A woman who set her mind on making a career faces a number of challenges along the way. Source: Getty Images / Fotobank
“Harassment against women at the workplace? It might be an issue elsewhere but there is no such thing in Russia!” That is what I often heard from my male friends when I mentioned the problem of sexual harassment at the workplace in Russia. I'd be happy to believe them but statistics state otherwise. According to a 1999 poll, 25 percent of Russian women were subjected to harassment by their male employers or colleagues. Further surveys conducted by the Levada Centre and Social Research Strategic Centre confirm this number.
In my work experience I personally know women who were approached by their employers and promised a promotion in exchange for sexual favours. When they declined the men in question warned that their refusal could cost them their jobs.
One of these women managed to prove her professional worth, and the offender had to give up his attempts. The other woman was subjected to such severe harassment at her workplace that she was forced to quit the job. Now she works in a different company with stronger moral principles, and she feels respected and appreciated for her professional qualities.
Both of my acquaintances found good jobs later thanks to their strong character and professional achievements, but imagine what they had to go through before that and how many women have to struggle before finding a new job especially if a vindictive employer gives them bad references.
I can recall a number of harassment cases at the workplace, some of them subtle, others evident but all of them humiliating and destructive for a woman’s career and self-esteem. However, in Russia this offence is not taken seriously.
The so called “minor” cases of harassment, when men make lewd comments about their female colleagues’ looks and dress-style, or share offensive gender jokes in the presence of women, are often brushed off as insignificant. Usually, the victims see no point in complaining to a supervisor. The most probable scenario is that they would be laughed at and advised not to make a fuss about such trifles.
But in some instances harassment escalates and makes the working environment unhealthy and counterproductive for a victim. Unfortunately, even in such situations harassers are unlikely to be punished. It’s more likely that female employees will be forced to make a choice: either to tolerate such treatment or to lose a job.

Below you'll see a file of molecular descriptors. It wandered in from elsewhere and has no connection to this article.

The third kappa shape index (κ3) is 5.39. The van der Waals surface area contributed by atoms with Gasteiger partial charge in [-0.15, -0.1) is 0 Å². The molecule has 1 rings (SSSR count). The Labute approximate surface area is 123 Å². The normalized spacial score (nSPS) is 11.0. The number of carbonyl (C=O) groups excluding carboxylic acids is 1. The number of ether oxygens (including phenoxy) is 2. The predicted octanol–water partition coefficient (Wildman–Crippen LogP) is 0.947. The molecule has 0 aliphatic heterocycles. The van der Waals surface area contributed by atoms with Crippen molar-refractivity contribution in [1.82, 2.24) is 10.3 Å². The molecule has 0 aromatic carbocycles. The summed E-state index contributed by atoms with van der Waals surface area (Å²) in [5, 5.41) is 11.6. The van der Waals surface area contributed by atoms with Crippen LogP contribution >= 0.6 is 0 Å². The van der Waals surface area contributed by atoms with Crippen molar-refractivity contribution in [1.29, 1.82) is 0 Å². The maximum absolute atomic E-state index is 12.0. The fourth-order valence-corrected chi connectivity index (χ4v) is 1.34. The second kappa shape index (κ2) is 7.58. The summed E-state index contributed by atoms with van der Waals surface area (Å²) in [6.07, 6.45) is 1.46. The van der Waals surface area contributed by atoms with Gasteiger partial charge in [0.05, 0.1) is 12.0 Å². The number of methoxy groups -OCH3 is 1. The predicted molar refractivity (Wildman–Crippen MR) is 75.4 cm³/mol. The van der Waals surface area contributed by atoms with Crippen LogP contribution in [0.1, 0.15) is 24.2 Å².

There is also no legal protection against harassment in Russia. The closest term to harassment is article 134 of the Russian penal code “On forcing to a sexual contact.” But this is applicable for an extreme degree of harassment, and I believe most employees and employers would prefer not to go that far.
Apart from the legal issues, the ‘blame the victim’ mentality aggravates the problem in Russia. The responsibility for verbal or physical harassment is often shifted from an offender to a victim.
“She was dressed provocatively,” “she behaved improperly” and “she led him on” are the most common arguments in defence of men committing sexual harassment towards women. Thus there is a common stereotype in Russia that appropriately dressed modestly behaving women don’t run the risk of being harassed. This persistent myth results in reluctance of victims to speak up against offenders and leads to impunity for the latter.
But the situation with harassment in Russia seems to have moved from a standstill, and there are activists who stand up for women’s rights and feminist institutions that struggle against this sad phenomenon.
One of the organisations that attracted much attention last year protesting against harassment of women in Russia is a feminist organisation called RosNahal. They suggested making an amendment to article 213 of the Penal Code of the Russian Federation introducing a penalty in the amount of 30,000 to 50,000 roubles or mandatory social work up to 480 hours for sexual harassment.
As a possible response to the RosNahal action, in September, 2012 the United Russia party initiated a draft on implementing a sexual harassment article in the Administrative Code of the Russian Federation. There is little information on the current status of the draft but it is known that it is not going to blindly copy the laws of the Western countries due to the difference of mentalities.
United Russia State Duma member Maria Maksakova-Igenbergs told the Izvestia newspaper that the RosNahal’s intiatives were not left unattended. “In order to complain to the police a woman needs to have witnesses or video record of a harassment episode,” Maksakova-Igenbergs pointed out. “It will not be possible to prove anything relying solely on her words. But this issue will be studied and worked through. No matter how strong are Russian women, they are still unhappy about people violating their private space borders.”
Her United Russia colleague Gadjimet Safaraliev emphasised that there will be no blind copying of tough Western, in particular, US harassment measures, and Russian draft will be more lenient. “The mentality of our society is different from the mentality of the Western countries,” Safaraliev said. “So I don’t think that such severe punishment would be good for Russia.”
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